Upon opening the Bible app, I find a specially selected verse waiting for me on the topic of “Addictions”. With just two taps I’m reading 1 Thessalonians 5:11—encouragement for the “children of the day,” imploring them with the words, “let us be sober.” It’s easy to see how these comforting words could serve as a sort of prize wrapped inside the app, helping readers feel better and lifting their mood.

Gruenewald says there is also an element of mystery and variability associated with using the Bible app. “One woman would stay-up until just past midnight to know what verse she had received for her next day,” Gruenewald says. The unknown, which verse will be chosen for the reader and how it relates to their personal struggle, becomes an important driver of the reading habit.

As for my own reward, after finishing my verse, I received confirmation from a satisfying “Day Complete!” screen. A check mark appeared near the scripture I had read and another one was placed on my reading plan calendar. Skipping a day would mean breaking the chain of checked days, employing what psychologists call the “endowed progress effect“—a tactic also used by video game designers to encourage progression.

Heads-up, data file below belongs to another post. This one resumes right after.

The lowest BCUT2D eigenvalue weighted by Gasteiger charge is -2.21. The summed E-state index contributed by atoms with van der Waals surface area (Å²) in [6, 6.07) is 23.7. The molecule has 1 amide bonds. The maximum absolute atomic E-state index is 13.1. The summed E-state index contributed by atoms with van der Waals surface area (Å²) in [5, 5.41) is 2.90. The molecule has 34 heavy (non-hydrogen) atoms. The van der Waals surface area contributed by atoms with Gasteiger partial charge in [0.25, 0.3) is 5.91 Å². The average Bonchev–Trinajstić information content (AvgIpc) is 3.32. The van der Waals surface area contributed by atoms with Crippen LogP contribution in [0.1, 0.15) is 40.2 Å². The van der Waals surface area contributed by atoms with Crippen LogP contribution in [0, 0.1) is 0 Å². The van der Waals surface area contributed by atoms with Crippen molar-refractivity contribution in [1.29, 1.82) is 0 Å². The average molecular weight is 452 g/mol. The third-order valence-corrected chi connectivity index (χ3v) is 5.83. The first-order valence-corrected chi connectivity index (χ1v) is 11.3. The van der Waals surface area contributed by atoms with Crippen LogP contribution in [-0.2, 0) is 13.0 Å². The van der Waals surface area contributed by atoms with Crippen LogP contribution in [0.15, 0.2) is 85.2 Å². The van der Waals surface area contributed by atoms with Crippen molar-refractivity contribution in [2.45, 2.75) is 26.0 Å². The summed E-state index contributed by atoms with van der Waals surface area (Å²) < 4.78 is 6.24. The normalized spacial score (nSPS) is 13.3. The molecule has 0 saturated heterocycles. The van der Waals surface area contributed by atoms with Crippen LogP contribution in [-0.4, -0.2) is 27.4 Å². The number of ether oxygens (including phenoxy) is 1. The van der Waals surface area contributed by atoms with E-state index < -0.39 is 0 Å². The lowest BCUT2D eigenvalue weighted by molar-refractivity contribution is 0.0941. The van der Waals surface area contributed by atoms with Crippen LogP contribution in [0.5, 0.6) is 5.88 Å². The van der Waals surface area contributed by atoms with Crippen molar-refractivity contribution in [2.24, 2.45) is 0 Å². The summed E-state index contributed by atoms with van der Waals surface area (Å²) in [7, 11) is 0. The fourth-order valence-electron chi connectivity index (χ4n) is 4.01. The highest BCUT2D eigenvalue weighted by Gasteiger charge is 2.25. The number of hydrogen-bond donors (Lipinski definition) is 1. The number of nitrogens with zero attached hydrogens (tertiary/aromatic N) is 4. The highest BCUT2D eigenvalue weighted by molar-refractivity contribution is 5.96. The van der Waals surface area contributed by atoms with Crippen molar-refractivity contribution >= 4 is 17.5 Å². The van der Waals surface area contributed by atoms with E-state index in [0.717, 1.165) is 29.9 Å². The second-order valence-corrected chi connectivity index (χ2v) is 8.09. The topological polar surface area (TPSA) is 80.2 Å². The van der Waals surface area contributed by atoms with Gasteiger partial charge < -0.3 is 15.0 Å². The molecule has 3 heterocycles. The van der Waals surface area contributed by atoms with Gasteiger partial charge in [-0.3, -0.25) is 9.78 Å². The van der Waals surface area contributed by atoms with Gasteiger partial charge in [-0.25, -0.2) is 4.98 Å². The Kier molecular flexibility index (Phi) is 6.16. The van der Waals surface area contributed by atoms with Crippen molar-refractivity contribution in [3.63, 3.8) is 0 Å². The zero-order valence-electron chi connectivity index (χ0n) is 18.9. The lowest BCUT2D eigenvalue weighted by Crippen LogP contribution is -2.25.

* * *

As habit-forming as the Bible app’s reading plans can be, they are not for everyone. In fact, Gruenewald reports most users never register for an account with YouVersion. Millions choose to not follow any plan, opting instead to use the app as a substitute for their paper Bibles.

But to Gruenewald, using the app in this way suits him fine. Just because a reader never registers, does not mean Gruenewald has not found a way to help them grow the app. In fact, social media is abuzz with the 200,000 pieces of content shared from the app every 24 hours.

To help the app spread, a new verse greets the reader on the first page. Below it, a large blue button reads, “Share Verse of the Day,” whereby clicking the button blasts scripture to Facebook or Twitter.